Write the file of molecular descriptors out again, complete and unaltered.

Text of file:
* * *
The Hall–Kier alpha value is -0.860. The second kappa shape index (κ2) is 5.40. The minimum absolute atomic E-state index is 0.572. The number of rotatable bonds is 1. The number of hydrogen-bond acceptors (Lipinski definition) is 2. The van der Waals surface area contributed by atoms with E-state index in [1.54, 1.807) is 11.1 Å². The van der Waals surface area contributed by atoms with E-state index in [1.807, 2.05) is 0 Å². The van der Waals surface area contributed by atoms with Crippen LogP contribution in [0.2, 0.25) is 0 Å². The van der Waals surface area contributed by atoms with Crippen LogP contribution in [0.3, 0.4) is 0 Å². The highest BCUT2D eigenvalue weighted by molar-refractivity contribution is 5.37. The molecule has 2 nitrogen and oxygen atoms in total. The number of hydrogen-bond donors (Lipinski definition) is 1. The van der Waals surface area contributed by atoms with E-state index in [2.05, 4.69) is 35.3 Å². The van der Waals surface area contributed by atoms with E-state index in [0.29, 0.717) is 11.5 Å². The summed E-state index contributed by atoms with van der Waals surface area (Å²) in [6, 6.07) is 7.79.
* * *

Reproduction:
The Hall–Kier alpha value is -0.860. The second kappa shape index (κ2) is 5.40. The minimum absolute atomic E-state index is 0.572. The number of rotatable bonds is 1. The number of hydrogen-bond acceptors (Lipinski definition) is 2. The van der Waals surface area contributed by atoms with E-state index in [1.54, 1.807) is 11.1 Å². The van der Waals surface area contributed by atoms with E-state index in [1.807, 2.05) is 0 Å². The van der Waals surface area contributed by atoms with Crippen LogP contribution in [0.2, 0.25) is 0 Å². The van der Waals surface area contributed by atoms with Crippen LogP contribution in [0.3, 0.4) is 0 Å². The highest BCUT2D eigenvalue weighted by molar-refractivity contribution is 5.37. The molecule has 2 nitrogen and oxygen atoms in total. The number of hydrogen-bond donors (Lipinski definition) is 1. The van der Waals surface area contributed by atoms with E-state index in [2.05, 4.69) is 35.3 Å². The van der Waals surface area contributed by atoms with E-state index in [0.29, 0.717) is 11.5 Å². The summed E-state index contributed by atoms with van der Waals surface area (Å²) in [6, 6.07) is 7.79.